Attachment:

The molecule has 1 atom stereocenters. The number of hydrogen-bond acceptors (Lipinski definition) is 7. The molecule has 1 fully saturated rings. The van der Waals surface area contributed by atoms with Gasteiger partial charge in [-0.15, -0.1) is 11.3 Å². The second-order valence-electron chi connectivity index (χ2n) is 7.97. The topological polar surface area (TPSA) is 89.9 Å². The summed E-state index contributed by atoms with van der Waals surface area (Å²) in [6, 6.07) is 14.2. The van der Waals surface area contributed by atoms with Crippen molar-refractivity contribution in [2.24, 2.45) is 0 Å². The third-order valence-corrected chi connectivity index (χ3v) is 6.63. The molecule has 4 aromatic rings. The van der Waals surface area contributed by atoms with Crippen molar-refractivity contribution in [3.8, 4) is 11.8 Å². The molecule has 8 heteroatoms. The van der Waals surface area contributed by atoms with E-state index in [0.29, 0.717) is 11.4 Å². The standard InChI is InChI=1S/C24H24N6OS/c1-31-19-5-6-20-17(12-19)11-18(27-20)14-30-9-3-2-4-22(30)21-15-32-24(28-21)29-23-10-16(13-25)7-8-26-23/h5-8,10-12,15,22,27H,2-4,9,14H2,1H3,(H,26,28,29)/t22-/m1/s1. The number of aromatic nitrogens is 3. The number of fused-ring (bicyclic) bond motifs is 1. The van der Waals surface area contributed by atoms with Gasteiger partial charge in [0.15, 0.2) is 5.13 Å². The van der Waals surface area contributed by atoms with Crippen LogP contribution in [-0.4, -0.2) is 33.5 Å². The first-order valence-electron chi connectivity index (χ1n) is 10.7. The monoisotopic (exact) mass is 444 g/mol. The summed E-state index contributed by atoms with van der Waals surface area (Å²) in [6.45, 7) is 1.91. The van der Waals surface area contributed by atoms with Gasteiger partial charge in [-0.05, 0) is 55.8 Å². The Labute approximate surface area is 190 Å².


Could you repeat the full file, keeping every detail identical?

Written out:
The molecule has 1 atom stereocenters. The number of hydrogen-bond acceptors (Lipinski definition) is 7. The molecule has 1 fully saturated rings. The van der Waals surface area contributed by atoms with Gasteiger partial charge in [-0.15, -0.1) is 11.3 Å². The second-order valence-electron chi connectivity index (χ2n) is 7.97. The topological polar surface area (TPSA) is 89.9 Å². The summed E-state index contributed by atoms with van der Waals surface area (Å²) in [6, 6.07) is 14.2. The van der Waals surface area contributed by atoms with Crippen molar-refractivity contribution in [2.24, 2.45) is 0 Å². The third-order valence-corrected chi connectivity index (χ3v) is 6.63. The molecule has 4 aromatic rings. The van der Waals surface area contributed by atoms with Crippen molar-refractivity contribution in [3.8, 4) is 11.8 Å². The molecule has 8 heteroatoms. The van der Waals surface area contributed by atoms with E-state index in [0.29, 0.717) is 11.4 Å². The standard InChI is InChI=1S/C24H24N6OS/c1-31-19-5-6-20-17(12-19)11-18(27-20)14-30-9-3-2-4-22(30)21-15-32-24(28-21)29-23-10-16(13-25)7-8-26-23/h5-8,10-12,15,22,27H,2-4,9,14H2,1H3,(H,26,28,29)/t22-/m1/s1. The number of aromatic nitrogens is 3. The number of fused-ring (bicyclic) bond motifs is 1. The van der Waals surface area contributed by atoms with Gasteiger partial charge in [0.15, 0.2) is 5.13 Å². The van der Waals surface area contributed by atoms with Crippen LogP contribution in [-0.4, -0.2) is 33.5 Å². The first-order valence-electron chi connectivity index (χ1n) is 10.7. The monoisotopic (exact) mass is 444 g/mol. The summed E-state index contributed by atoms with van der Waals surface area (Å²) in [6.45, 7) is 1.91. The van der Waals surface area contributed by atoms with Gasteiger partial charge in [-0.05, 0) is 55.8 Å². The Labute approximate surface area is 190 Å².